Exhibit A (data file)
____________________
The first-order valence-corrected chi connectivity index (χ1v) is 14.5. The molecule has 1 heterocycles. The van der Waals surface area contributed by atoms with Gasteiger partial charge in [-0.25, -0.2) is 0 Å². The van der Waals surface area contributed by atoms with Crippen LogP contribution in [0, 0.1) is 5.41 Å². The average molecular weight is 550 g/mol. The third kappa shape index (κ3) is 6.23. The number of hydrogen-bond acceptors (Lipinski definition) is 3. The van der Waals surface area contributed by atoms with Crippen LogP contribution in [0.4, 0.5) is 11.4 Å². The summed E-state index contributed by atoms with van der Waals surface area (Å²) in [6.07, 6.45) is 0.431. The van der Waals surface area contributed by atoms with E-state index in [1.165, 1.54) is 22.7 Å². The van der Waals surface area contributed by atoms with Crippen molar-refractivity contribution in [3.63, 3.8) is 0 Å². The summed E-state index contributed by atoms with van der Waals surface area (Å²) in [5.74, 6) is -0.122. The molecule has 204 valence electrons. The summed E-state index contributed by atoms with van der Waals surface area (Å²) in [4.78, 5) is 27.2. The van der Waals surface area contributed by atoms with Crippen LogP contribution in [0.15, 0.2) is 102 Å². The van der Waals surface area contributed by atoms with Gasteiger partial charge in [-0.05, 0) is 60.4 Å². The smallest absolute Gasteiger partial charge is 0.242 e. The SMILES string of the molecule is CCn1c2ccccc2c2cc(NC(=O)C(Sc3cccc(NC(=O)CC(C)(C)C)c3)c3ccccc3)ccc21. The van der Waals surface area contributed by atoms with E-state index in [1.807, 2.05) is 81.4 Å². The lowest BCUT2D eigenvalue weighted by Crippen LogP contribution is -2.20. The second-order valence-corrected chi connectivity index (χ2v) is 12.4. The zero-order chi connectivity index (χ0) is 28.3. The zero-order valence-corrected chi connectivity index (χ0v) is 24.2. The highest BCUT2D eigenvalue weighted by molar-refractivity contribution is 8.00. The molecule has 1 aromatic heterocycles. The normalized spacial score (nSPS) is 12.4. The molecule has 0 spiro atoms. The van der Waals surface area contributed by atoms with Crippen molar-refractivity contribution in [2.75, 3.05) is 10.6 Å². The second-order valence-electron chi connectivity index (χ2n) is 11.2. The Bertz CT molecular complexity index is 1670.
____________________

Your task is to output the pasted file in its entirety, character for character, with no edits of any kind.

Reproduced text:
The first-order valence-corrected chi connectivity index (χ1v) is 14.5. The molecule has 1 heterocycles. The van der Waals surface area contributed by atoms with Gasteiger partial charge in [-0.25, -0.2) is 0 Å². The van der Waals surface area contributed by atoms with Crippen LogP contribution in [0, 0.1) is 5.41 Å². The average molecular weight is 550 g/mol. The third kappa shape index (κ3) is 6.23. The number of hydrogen-bond acceptors (Lipinski definition) is 3. The van der Waals surface area contributed by atoms with Crippen LogP contribution in [0.4, 0.5) is 11.4 Å². The summed E-state index contributed by atoms with van der Waals surface area (Å²) in [6.07, 6.45) is 0.431. The van der Waals surface area contributed by atoms with E-state index in [1.165, 1.54) is 22.7 Å². The van der Waals surface area contributed by atoms with Crippen molar-refractivity contribution in [3.63, 3.8) is 0 Å². The summed E-state index contributed by atoms with van der Waals surface area (Å²) in [5.74, 6) is -0.122. The molecule has 204 valence electrons. The summed E-state index contributed by atoms with van der Waals surface area (Å²) in [4.78, 5) is 27.2. The van der Waals surface area contributed by atoms with Crippen LogP contribution in [0.15, 0.2) is 102 Å². The van der Waals surface area contributed by atoms with Gasteiger partial charge in [-0.05, 0) is 60.4 Å². The smallest absolute Gasteiger partial charge is 0.242 e. The SMILES string of the molecule is CCn1c2ccccc2c2cc(NC(=O)C(Sc3cccc(NC(=O)CC(C)(C)C)c3)c3ccccc3)ccc21. The van der Waals surface area contributed by atoms with E-state index in [1.807, 2.05) is 81.4 Å². The lowest BCUT2D eigenvalue weighted by Crippen LogP contribution is -2.20. The second-order valence-corrected chi connectivity index (χ2v) is 12.4. The zero-order chi connectivity index (χ0) is 28.3. The zero-order valence-corrected chi connectivity index (χ0v) is 24.2. The highest BCUT2D eigenvalue weighted by molar-refractivity contribution is 8.00. The molecule has 1 aromatic heterocycles. The normalized spacial score (nSPS) is 12.4. The molecule has 0 spiro atoms. The van der Waals surface area contributed by atoms with Crippen molar-refractivity contribution in [2.75, 3.05) is 10.6 Å². The second-order valence-electron chi connectivity index (χ2n) is 11.2. The Bertz CT molecular complexity index is 1670.